Jamaicans are exceptional

Jamaicans are exceptional–in the truest sense of that word. They like to feel special about themselves, and they like when others treat them specially. If they are not given that special treatment automatically, they usually extract it, sometimes forcefully. However, this exceptionalism is not necessarily always a good thing. Let’s look at some examples of exceptionalism in Jamaican daily life.

Driving can be tedious: roads are narrow and traffic is sometimes heavy. Jamaican exceptionalism comes into play, however, when drivers decide that it is within their rights to drive on the wrong side of the road. Why not? It’s clear, or at least, mostly clear. So, off they go, blaring horns and flashing lights at oncoming vehicles and drivers who mistakenly think that they have right of way. If the oncoming driver dares challenge with gesture or comment the ‘exceptional Jamaican’, woe betide him or her as a barrage of cuss words come flying forth like water from a power hose.

Do you ever go to an airport? Try flying when Jamaicans are travelling. Weight limits? Baggage limits? What foolishness, is this? Jamaicans always travel with lots of heavy bags, because they have lots of relatives and friends abroad who need to be fed with the goodness that is Jamaica–patties, fruit, liquor, pepper. When Jamaicans are returning from abroad, then naturally they have to come back with all the goodies that foreign places offer. It makes sense. Who can travel with one piece of carry-on luggage?

“That hefty bag that is being hauled wont go into the overhead bin, madam.” Who told the air steward to say that? “Young miss! That is my special bag with the jewels given to me by Granma Beatrice. I cannot let it go into the hold. You’ll have to drag it from me!” So, a fracas ensues, and much cussing and vilifying of whatever country the air steward represents. The less-exceptional Jamaicans on the plane are covering their faces and keeping their heads low.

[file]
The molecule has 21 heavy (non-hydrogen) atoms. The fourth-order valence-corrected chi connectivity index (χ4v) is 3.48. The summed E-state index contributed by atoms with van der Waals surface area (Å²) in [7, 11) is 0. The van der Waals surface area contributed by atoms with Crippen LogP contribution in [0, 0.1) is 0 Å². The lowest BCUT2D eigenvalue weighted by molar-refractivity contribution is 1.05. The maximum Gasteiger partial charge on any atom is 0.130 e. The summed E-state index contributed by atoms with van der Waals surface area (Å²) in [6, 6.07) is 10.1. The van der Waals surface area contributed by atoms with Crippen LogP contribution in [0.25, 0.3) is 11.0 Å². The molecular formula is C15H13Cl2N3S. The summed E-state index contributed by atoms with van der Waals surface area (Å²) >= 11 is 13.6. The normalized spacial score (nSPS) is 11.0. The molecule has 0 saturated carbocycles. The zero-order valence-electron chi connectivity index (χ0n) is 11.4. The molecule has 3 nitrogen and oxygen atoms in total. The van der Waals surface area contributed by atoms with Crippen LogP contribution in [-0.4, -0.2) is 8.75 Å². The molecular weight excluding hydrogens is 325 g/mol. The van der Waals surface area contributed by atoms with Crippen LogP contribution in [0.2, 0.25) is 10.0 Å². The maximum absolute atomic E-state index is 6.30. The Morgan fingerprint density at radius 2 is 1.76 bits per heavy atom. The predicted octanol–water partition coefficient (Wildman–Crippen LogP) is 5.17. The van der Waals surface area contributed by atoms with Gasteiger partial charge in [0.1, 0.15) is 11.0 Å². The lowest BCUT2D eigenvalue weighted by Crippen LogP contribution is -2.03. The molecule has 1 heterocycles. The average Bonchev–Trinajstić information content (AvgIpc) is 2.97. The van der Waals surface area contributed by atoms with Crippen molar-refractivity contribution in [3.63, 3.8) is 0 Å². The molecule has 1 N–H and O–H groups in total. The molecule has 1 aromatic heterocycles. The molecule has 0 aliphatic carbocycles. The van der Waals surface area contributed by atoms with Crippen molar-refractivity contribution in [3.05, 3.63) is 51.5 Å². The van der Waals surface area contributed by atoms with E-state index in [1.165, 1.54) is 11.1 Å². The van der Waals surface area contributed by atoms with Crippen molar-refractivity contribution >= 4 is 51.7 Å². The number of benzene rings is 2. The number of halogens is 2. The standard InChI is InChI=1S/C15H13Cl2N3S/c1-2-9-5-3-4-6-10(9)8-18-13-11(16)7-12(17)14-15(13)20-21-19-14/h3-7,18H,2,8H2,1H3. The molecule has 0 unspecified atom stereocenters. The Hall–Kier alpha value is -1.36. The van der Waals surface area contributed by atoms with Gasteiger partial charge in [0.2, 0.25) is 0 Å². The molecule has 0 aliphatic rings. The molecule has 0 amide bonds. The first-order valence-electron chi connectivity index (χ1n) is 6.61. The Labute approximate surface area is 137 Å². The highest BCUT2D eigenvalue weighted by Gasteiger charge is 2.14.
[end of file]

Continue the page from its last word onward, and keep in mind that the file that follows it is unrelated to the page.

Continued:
Jamaicans sometimes have really thin skin when others decide to show them disregard or disrespect. Trinidad is getting the brunt of that right now, after 13 Jamaicans were denied entry and deported. Now, the ire of Jamaicans–in the pursuit of their right to enter any and every country they wish–is in full flow. Anything related to Trinidad is now a target. Boycott! Ban them! Deport them! It was the same much of last year, when Barbadian officials felt inclined to physically abuse a Jamaican woman while denying her entry at the international airport. The regional courts agreed with Jamaicans that they were exceptional that Barbadian officials needed to get themselves out of people’s underwear in the pursuit of border control.

Jamaicans are now wholly accustomed to being exceptional in the world of athletics. If there are three medals to be won, Jamaicans want them all, and all of them to be gold. Imagine our frustration during the last Olympics, when we had four men in the 100 metres final. Of course, we took the first four places, and had we really focused, we would have arranged a dead heat and forced the giving of four gold medals. As it was, our quartet gets the top four places, take three medals and make sure that the world understands by winning the 4×100 metres relay. We are the best, so why fret about the rest?

Jamaican exceptionalism is about to face a stern test. We have a singer who is trying to bust her lungs and impress American audiences. Tessanne Chin is a typical Jamaican–evident when she opens her mouth and says “bred and butta”–who has an exceptional singing voice. Now, every Jamaican expects Tessanne to win on The Voice, and if she does not, then it is one big plot by Americans. Of course, our barely 3 million Jamaicans here can’t out vote 360 million Americans. So, we have to convince a lot of them to vote for our girl, by phone, or online (Twitter handle @Tessanne). Some of our brethren and sistrin in America will vote for Tessanne, of course, but what can we do to get about 359 million non-Jamericans to vote for she? I would love it if our Prime Minister, rather than heading to China or Europe to talk up Jamaica, went to America to talk up Tessanne. That’s an exceptional gesture that would be very much in keeping with thinking that Jamaicans are the exceptions that prove the rule.

Author: Dennis G Jones (aka 'The Grasshopper')

Retired International Monetary Fund economist. My blog is for organizing my ideas and thoughts about a range of topics. I was born in Jamaica, but spent 30 years being educated, living, and working in the UK. I lived in the USA for two decades, and worked and travelled abroad, extensively, throughout my careers and for pleasure. My views have a wide international perspective. Father of 3 girls. Also, married to an economist. :)